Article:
I take this as an answer to my anger. God is reminding me through his Word, explained by a wise teacher, that I need to take my eyes off the other person, off the anger itself, off the situation, and put them on Him! I am to deliberately redirect my emotions and be preoccupied with God, not myself and my circumstances. When I asked Him in prayer to give me wisdom and guidance, He answered quickly. Not an easy answer, but a simple one.  Now, I will work to take captive my thoughts and focus on Him, the One who loves me so well.

I began the morning angry and anxious, and in a matter of moments, my Lord lifted my head. I get the distinct impression that He cares for me! 😉

Oh, Father, how good you are to me! How slow of heart and stubborn I am, yet you continue to show Your love to me for Christ’s sake. Forgive me for my unbelief, and by Your presence and Your Spirit, remind me to turn my thoughts to You. Thank You!

(By the way, there’s more good stuff here in Kidner’s book, but I’ll just leave you with this for now.)

Awed,

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“What the Psalms do is lean against some of our natural instincts.”

(A repost from January 2013)

I’m still working through Psalm 37. My memory work has been slow going, and I’ve tried to catch up over the long weekend. Yesterday I began a list of what the psalmist says about the wicked and the righteous. So far, the column for the wicked is longer.
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I know professing believers who would be very uncomfortable with this list because it dares to label some as wicked and others as righteous. It implies judgment. It identifies character and behaviors that are condemned. And, yes, it can be uncomfortable to think about God laughing at the wicked (verse 13: But the LORD laughs at the wicked for he sees that his day is coming.) But our discomfort is precisely why we need to be in God’s Word, seeing things as He sees them, being corrected in our thinking. The psalmist’s words are Scripture. If we’re not willing to submit our hearts to it, we’re putting ourselves in a very dangerous place of thinking we’re more righteous than God, holier than He is.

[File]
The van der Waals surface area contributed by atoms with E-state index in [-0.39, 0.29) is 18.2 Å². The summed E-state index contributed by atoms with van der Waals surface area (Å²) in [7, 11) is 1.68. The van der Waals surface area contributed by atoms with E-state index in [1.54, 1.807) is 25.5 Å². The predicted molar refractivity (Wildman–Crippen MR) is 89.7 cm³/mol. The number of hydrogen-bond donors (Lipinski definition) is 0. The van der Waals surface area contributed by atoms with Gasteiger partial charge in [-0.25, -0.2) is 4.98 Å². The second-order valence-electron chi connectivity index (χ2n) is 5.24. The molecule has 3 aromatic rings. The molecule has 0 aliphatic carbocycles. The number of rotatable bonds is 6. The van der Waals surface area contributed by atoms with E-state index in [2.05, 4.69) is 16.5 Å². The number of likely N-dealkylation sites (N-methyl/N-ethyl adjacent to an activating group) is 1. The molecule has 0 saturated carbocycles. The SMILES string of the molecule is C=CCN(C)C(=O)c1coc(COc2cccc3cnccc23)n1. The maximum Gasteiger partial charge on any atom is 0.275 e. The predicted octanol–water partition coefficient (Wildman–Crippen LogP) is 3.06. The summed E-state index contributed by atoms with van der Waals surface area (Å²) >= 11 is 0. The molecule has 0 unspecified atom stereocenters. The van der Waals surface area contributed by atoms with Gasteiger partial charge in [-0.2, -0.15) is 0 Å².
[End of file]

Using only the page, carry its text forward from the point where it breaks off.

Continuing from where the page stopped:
And it’s instructive to remember that if we’re on the “righteous” side of that list, it’s only because of God’s grace in applying Christ’s obedience, death, and resurrection to us. It’s not because we were just naturally good. We were one of those laughed at by God until, in His mysterious mercy, He rescued us. So there’s no cause for boasting in ourselves here or feeling smug about which side of the list we’re on.

So, back to the list: The big theme here is how fleeting the prosperity of the wicked is. Isn’t that hard to see on a daily basis? And again, that’s why we need the reminders from Scripture! Through His Word, He re-orients us to truth: The wicked will look like they’re doing great — but it’s only temporary. It may look and feel permanent to us, but it’s not. Wait patiently on God, and you will end up with abundant peace FOREVER. Look past the circumstances of today. Look at God’s promises in Scripture, and wait on Him to work them out. Trust in His timing. He ALWAYS does what He promises. ALWAYS.

As I was thumbing through a favorite book yesterday (Ed Welch’s When People Are Big and God Is Small), I providentially came across an underlined passage that articulates all of this so much better than I can: (emphasis mine)